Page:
MIDDLETOWN (KPIX/AP) — California Gov. Gavin Newsom will allow state fire officials to bypass some environmental regulations to clear dead trees and other vegetation ahead of the next wildfire season.

Even in the shadow of Paradise, California, Middletown may have been the right setting for the announcement.

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This community was the scene of the 2015 Valley Fire.

Drive towards Lower Lake and the road winds through the aftermath of the Clayton Fire, then the Jerusalem, Rocky and Pawnee fires. Last year brought the River and Ranch Fires that made up the Mendocino Complex, the largest fire in state history. By one estimate, 60 percent of this county has burned since 2012.

That is why the governor was here on Friday for an emergency announcement made in hopes of preventing the next wildfire.

“We lost five human beings here a few years back, this community is still trying to recover,” Gov. Gavin Newsom said, standing with a crowd of local officials and recovery workers. “We need to step up our game. Dare I say it, get our act together.”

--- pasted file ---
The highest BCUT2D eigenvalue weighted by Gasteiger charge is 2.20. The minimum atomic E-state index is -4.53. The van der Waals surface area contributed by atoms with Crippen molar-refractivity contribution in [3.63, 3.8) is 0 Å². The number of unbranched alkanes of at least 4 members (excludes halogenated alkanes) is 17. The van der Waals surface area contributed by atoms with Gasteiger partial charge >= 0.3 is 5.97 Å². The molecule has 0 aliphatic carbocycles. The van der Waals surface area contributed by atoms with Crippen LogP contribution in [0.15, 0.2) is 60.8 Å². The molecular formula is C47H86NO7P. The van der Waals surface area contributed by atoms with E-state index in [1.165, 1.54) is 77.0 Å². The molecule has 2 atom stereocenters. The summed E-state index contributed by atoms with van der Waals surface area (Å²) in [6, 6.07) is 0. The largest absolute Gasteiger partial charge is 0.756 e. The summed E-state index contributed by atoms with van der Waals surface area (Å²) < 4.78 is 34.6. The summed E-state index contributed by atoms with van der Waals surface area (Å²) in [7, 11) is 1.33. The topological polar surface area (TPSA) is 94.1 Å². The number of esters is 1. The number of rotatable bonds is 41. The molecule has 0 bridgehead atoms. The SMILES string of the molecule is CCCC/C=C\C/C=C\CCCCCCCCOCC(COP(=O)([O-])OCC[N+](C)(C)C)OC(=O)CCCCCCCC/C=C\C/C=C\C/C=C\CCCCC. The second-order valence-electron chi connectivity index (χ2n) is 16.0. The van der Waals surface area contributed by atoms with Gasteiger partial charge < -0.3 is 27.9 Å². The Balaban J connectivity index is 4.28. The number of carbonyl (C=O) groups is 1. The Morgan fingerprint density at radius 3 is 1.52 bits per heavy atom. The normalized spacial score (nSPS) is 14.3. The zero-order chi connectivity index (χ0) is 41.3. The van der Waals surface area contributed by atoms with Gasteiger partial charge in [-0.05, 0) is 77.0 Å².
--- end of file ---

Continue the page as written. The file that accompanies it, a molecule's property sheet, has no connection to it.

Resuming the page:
With that, Gov. Newsom declared what might be called a preemptive wildfire state of emergency. It’s a move designed to mobilize resources ahead of the upcoming fire season, with a focus on the places and people thought to be in the most danger.

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“That wildland-urban interface where 2.2 million homes reside,” Newsom explained. “And being very strategic about communities that are most vulnerable.”

Specifically, Cal Fire is being asked to accelerate its plans for risk mitigation, fire breaks and prescribed burns across 94,000 acres — 35 specific areas deemed most at risk to catastrophic fire. “We probably have it somewhere in the neighborhood of 100 that we believe is very important throughout the state,” said Cal Fire Director Thom Porter. “And these 35 are the most important of those.”

To make those 35 projects happen quickly, the governor is waiving some environmental rules. He says jobs that could have taken two years can hopefully be completed within the next two months.

“We can fast track CEQA for arenas and football stadiums,” said the governor. “We certainly should be able to do so to save peoples lives.”

There was some talk of politics, specifically California’s strained relationship with the White House on these matters. The governor played that down saying California is facing a tremendous challenge and, at some point, it will need the help and cooperation of the federal government.

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